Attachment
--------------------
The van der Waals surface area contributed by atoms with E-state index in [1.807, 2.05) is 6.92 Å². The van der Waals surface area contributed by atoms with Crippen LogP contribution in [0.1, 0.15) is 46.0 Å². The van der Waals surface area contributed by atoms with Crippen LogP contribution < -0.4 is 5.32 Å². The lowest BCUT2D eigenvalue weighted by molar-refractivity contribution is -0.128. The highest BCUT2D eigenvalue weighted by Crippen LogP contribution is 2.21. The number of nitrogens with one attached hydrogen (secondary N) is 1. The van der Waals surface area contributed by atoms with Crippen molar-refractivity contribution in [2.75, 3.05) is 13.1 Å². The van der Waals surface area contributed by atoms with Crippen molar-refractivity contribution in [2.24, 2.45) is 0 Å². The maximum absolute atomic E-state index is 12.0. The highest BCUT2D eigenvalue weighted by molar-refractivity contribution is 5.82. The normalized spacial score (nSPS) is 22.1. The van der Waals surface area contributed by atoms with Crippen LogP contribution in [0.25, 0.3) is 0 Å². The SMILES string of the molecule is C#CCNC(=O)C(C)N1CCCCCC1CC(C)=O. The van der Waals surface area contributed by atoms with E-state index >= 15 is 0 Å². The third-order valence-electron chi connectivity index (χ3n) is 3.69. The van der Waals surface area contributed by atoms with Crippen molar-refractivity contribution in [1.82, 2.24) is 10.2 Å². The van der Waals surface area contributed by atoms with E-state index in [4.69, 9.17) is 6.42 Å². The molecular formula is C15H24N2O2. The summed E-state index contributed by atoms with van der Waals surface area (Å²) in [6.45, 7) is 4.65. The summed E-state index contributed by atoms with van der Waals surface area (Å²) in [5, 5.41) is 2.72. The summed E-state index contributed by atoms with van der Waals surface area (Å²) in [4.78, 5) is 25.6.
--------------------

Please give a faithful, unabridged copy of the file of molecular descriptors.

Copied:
The van der Waals surface area contributed by atoms with E-state index in [1.807, 2.05) is 6.92 Å². The van der Waals surface area contributed by atoms with Crippen LogP contribution in [0.1, 0.15) is 46.0 Å². The van der Waals surface area contributed by atoms with Crippen LogP contribution < -0.4 is 5.32 Å². The lowest BCUT2D eigenvalue weighted by molar-refractivity contribution is -0.128. The highest BCUT2D eigenvalue weighted by Crippen LogP contribution is 2.21. The number of nitrogens with one attached hydrogen (secondary N) is 1. The van der Waals surface area contributed by atoms with Crippen molar-refractivity contribution in [2.75, 3.05) is 13.1 Å². The van der Waals surface area contributed by atoms with Crippen molar-refractivity contribution in [2.24, 2.45) is 0 Å². The maximum absolute atomic E-state index is 12.0. The highest BCUT2D eigenvalue weighted by molar-refractivity contribution is 5.82. The normalized spacial score (nSPS) is 22.1. The van der Waals surface area contributed by atoms with Crippen LogP contribution in [0.25, 0.3) is 0 Å². The SMILES string of the molecule is C#CCNC(=O)C(C)N1CCCCCC1CC(C)=O. The van der Waals surface area contributed by atoms with E-state index >= 15 is 0 Å². The third-order valence-electron chi connectivity index (χ3n) is 3.69. The van der Waals surface area contributed by atoms with Crippen molar-refractivity contribution in [1.82, 2.24) is 10.2 Å². The van der Waals surface area contributed by atoms with E-state index in [4.69, 9.17) is 6.42 Å². The molecular formula is C15H24N2O2. The summed E-state index contributed by atoms with van der Waals surface area (Å²) in [6.45, 7) is 4.65. The summed E-state index contributed by atoms with van der Waals surface area (Å²) in [5, 5.41) is 2.72. The summed E-state index contributed by atoms with van der Waals surface area (Å²) in [4.78, 5) is 25.6.